This game left me in tears. I was crying after Dallas lost.
The history of this game is interesting. Dallas has beaten the 49ers in the 1970 NFC Championship. Then, Dallas dominated the 49ers again in the 1971 NFC Championship game at home. Dallas had the 49ers number. So, it was a shock to see San Francisco come into the home of the defending Super Bowl champion (the Cowboys win the 1971 Super Bowl) and win by three touchdowns.
One reason why Dallas had an off year in 1972 was due to Roger Staubach being out the entire season. He has been knocked unconscious in a preseason game at the L.A. Coliseum and was out every game with a separated shoulder. So, the lackluster Cal QB Craig Morton had to start every week. Dallas would get its revenge against the 49ers a few months later in the playoff game at San Francisco. Roger Staubach, who had not played a game in a year, came off the bench like a hero and threw two touchdown passes in the last two minutes of the game to pull off a stunning comeback (this was the same day as the “Immaculate Reception” happened in Pittsburgh, which is why it’s largely forgotten — but Staubach’s comeback off the bench in that game was every bit as memorable).
That 1972 49ers upset win at Dallas was one of the great John Brodie’s last games. That was such a painful season for me. I wish Dallas had made it to the Super Bowl that year, because they would have beaten the undefeated Miami Dolphins.
You’re looking at one of the best defensive linemen of all time — Bob Lilly. He was the Cowboys first draft pick ever, in 1960. Lilly came up along with Tom Landry during the painful early years and blossomed into one of the NFL’s most dominant players for more than a decade. He was a Pro-Bowler just about every year he played and was the first Cowboy to be inducted into the Hall of Fame.
When I saw Lilly play in the 1973 Thanksgiving Day game that was to be his last season as a healthy and feared All-Pro lineman. He spent is final season riding the bench with devastating a knee injury.
I got to meet Bob Lilly one time when I was 12-years-old. When he shook my hand, I told my mother that I would not ever wash my hand again because I got to touch Bob Lilly. Oh well, the things you think as a kid.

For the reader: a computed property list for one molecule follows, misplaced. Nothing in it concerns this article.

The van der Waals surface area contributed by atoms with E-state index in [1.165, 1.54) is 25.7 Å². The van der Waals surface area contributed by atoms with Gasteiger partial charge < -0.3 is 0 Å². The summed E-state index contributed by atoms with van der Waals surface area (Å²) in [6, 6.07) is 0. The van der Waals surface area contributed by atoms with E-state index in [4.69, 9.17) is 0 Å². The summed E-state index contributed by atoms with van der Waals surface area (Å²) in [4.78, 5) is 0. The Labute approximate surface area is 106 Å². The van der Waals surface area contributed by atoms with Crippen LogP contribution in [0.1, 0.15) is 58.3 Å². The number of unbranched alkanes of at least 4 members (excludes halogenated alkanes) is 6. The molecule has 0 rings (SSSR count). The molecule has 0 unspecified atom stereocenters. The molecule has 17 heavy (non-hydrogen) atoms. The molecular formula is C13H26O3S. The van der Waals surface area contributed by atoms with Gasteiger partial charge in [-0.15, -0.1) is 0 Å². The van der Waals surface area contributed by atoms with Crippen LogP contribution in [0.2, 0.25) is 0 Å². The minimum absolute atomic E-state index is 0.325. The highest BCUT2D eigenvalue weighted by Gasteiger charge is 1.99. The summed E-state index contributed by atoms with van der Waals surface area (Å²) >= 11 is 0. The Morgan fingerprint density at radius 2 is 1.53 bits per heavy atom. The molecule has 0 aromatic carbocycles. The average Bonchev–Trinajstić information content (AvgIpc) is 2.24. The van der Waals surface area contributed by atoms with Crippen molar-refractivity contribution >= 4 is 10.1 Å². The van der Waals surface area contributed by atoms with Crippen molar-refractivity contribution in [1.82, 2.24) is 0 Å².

The 1974 Thanksgiving Day game was one of the most memorable in Cowboy history and certainly one of the greatest comebacks in the storied Dallas-Washington rivalry.
The Redskins were coached by the great George Allen, who was pretty much the exact opposite of Tom Landry in every way. Allen was emotional. Landry was stone-faced. Allen was a players coach. Landry was a “system” coach. Allen loved veteran players who were cut by other teams. Landry cut players and replaced them like spark plugs. They were like night and day.
Just before that 1974 game, Redskins defensive tackle Diron Talbert made a bold prediction in the media — something that would never happen today. Talbert said his goal was to knock Roger Staubach out of the game. Imagine today, a player saying he wanted to knock the opposing quarterback unconscious. The NFL would levy heavy fines and suspensions for that. But forty years ago, the NFL was different.
Talbert was a graduate of the University of Texas. He absolutely hated the Cowboys. So, he wanted to knock out Staubach.
Well, that’s exactly what happened. Talbert knocked Staubach silly in the middle of the third quarter. There’s a famous film clip of Staubach leaning over the Dallas bench being revived with smelling salts. He suffered a concussion and later said he didn’t even know where he was while the rest of the game was being played.
Talbert figured that if they could knock out Staubach, Dallas would essentially be dead. Mission accomplished. The Redskins were ahead by 13 points and Staubach was on the Dallas bench seeing purple elephants. Off the bench comes some couch potato-looking rookie who who had never taken an NFL snap before. The kid even had braces. Braces! The quarterback’s name was Clint Longley.
This game was right out of a storybook.
My dad took me to this game. We had great seats near the field on about the 10 yard line in the first deck. Dallas played a horrible game and was down 27-14 with about 6:00 left in the game. I remember my dad saying, “let’s go.” Fans began streaming for the exits in swarms. Fortunately, there was a long line of fans heading to the exit to get into the tunnel. You had to walk up a long stairway to the top of the first deck, which was quite a hike. Just when it looked like Dallas was finished, Longley took a snap and threw a long touchdown pass with just a few minutes left in the game. I remember standing there right at the exit with my dad. We stood and watched.
So, Dallas was behind 27-21 with two minutes left. Next, we watched the Doomsday Defense rise to the occasion and force Washington to go three-and-out. Dallas had no timeouts left and got the ball back at midfield. Just seconds remained.
Even under these circumstances, Dallas was still a huge underdog. 50 yards away. No timeouts. Rookie quarterback.